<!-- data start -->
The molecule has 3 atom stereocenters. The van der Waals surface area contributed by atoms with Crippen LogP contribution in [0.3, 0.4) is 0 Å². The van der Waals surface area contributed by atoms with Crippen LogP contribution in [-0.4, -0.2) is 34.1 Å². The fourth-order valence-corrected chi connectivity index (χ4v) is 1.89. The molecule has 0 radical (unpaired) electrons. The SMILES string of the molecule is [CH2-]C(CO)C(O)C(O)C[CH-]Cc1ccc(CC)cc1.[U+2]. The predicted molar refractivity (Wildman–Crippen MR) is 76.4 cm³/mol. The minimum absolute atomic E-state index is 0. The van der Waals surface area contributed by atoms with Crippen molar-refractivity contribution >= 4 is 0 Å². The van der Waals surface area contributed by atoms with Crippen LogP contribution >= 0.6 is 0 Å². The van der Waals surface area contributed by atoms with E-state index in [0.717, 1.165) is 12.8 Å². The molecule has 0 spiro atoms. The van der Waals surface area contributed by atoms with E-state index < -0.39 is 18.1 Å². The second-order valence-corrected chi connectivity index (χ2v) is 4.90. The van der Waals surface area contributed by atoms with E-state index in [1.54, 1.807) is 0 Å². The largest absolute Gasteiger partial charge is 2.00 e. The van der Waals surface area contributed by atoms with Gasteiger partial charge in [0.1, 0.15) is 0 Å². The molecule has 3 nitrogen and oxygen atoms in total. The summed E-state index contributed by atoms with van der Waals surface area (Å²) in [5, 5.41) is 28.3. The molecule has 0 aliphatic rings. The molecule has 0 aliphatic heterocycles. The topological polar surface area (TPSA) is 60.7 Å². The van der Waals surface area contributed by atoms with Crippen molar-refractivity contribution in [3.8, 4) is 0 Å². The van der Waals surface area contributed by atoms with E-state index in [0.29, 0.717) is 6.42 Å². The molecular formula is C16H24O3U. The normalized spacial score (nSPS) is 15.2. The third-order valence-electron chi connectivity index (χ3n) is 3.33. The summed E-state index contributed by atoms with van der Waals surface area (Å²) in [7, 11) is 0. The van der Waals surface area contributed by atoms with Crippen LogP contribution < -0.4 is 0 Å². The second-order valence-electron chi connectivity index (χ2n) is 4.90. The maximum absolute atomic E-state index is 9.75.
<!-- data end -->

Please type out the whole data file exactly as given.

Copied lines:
The molecule has 3 atom stereocenters. The van der Waals surface area contributed by atoms with Crippen LogP contribution in [0.3, 0.4) is 0 Å². The van der Waals surface area contributed by atoms with Crippen LogP contribution in [-0.4, -0.2) is 34.1 Å². The fourth-order valence-corrected chi connectivity index (χ4v) is 1.89. The molecule has 0 radical (unpaired) electrons. The SMILES string of the molecule is [CH2-]C(CO)C(O)C(O)C[CH-]Cc1ccc(CC)cc1.[U+2]. The predicted molar refractivity (Wildman–Crippen MR) is 76.4 cm³/mol. The minimum absolute atomic E-state index is 0. The van der Waals surface area contributed by atoms with Crippen molar-refractivity contribution >= 4 is 0 Å². The van der Waals surface area contributed by atoms with Crippen LogP contribution >= 0.6 is 0 Å². The van der Waals surface area contributed by atoms with E-state index in [0.717, 1.165) is 12.8 Å². The molecule has 0 spiro atoms. The van der Waals surface area contributed by atoms with E-state index < -0.39 is 18.1 Å². The second-order valence-corrected chi connectivity index (χ2v) is 4.90. The van der Waals surface area contributed by atoms with E-state index in [1.54, 1.807) is 0 Å². The largest absolute Gasteiger partial charge is 2.00 e. The van der Waals surface area contributed by atoms with Gasteiger partial charge in [0.1, 0.15) is 0 Å². The molecule has 3 nitrogen and oxygen atoms in total. The summed E-state index contributed by atoms with van der Waals surface area (Å²) in [5, 5.41) is 28.3. The molecule has 0 aliphatic rings. The molecule has 0 aliphatic heterocycles. The topological polar surface area (TPSA) is 60.7 Å². The van der Waals surface area contributed by atoms with Crippen molar-refractivity contribution in [3.8, 4) is 0 Å². The van der Waals surface area contributed by atoms with E-state index in [0.29, 0.717) is 6.42 Å². The molecular formula is C16H24O3U. The normalized spacial score (nSPS) is 15.2. The third-order valence-electron chi connectivity index (χ3n) is 3.33. The summed E-state index contributed by atoms with van der Waals surface area (Å²) in [7, 11) is 0. The van der Waals surface area contributed by atoms with Crippen LogP contribution < -0.4 is 0 Å². The second-order valence-electron chi connectivity index (χ2n) is 4.90. The maximum absolute atomic E-state index is 9.75.